However, for those elements such as element 304 that correspond to vertices that are unchanged from the neutral face, a NULL pointer is stored in the array 300. For particular faces that have a large number of vertices unchanged from the neutral face, the storage method illustrated in FIG. 4a will prove efficient since memory is not unnecessarily set aside for difference vectors where there is, in fact, no difference between the vertex of the neutral face and the corresponding vertex of the particular face.
However, for particular faces where most of the vertices are changed from the neutral face, the storage method illustrated in FIG. 4b will be preferable. As shown, an array 320, with an element for each vertex in a patch, directly stores a difference vector between a vertex of the particular face and the corresponding vertex of neutral face. Memory for difference vectors is set aside for those vertices where there is in fact, no difference between the vertex of the neutral face and the corresponding vertex of the particular face . However, if there are only a few such non-zero differences, this amount of unnecessarily set aside memory will be smaller than the amount of memory required by the array 300 illustrated in FIG. 4a. For a particular face, either the method illustrated in FIG. 4a or the method illustrated in FIG. 4b is selected, depending upon which method will result in a minimum occupation of storage.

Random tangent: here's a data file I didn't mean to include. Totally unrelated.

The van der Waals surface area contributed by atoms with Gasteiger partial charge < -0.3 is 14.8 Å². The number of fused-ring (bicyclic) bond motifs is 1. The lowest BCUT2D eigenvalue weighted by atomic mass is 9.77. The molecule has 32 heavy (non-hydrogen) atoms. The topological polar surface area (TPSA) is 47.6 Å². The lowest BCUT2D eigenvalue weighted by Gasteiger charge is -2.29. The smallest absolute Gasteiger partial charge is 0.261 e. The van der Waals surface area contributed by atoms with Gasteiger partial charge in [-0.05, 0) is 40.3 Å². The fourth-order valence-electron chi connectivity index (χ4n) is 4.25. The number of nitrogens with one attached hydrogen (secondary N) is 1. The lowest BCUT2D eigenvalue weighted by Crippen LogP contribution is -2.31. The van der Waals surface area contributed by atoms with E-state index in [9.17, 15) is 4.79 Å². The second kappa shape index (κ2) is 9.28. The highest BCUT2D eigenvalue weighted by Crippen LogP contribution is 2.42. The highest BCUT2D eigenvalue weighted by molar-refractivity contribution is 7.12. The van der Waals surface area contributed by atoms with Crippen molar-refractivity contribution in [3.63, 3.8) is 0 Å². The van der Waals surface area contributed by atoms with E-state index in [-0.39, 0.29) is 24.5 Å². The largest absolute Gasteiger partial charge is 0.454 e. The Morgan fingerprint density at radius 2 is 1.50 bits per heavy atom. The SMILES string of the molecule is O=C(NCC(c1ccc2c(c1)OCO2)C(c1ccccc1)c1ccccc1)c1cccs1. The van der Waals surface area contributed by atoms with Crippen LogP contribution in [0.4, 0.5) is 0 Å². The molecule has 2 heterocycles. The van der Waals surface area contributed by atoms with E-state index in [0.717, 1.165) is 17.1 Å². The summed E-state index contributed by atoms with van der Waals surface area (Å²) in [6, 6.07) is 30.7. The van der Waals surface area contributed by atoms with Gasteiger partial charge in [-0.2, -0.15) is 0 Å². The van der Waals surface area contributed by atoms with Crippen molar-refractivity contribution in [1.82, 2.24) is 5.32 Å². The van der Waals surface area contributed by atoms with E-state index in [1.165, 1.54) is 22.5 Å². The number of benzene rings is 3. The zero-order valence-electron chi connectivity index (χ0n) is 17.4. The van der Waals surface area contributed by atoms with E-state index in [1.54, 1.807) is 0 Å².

As will be described more fully below, a graphical user interface provides the animator with a plurality of slide bars that have elements that may be moved to correspond to the desired weight. Each weight may be animated, that is changed according to time. When a weight curve is modified, only the frames affected by the change are reblended.
In the preferred embodiment, the faces are created and stored as a mesh of bicubic patches. To increase the speed of the display, the patches are converted to a polygonal mesh. The polygonal mesh is then rendered and displayed. As previously described, speed may be increased by displaying in a low resolution mode only a subset of the vertices comprising a face. In the preferred embodiment, the even numbered vertices are skipped for each two dimensional patch comprising a face. This results in 1/4 of vertices being displayed which results in a faster display.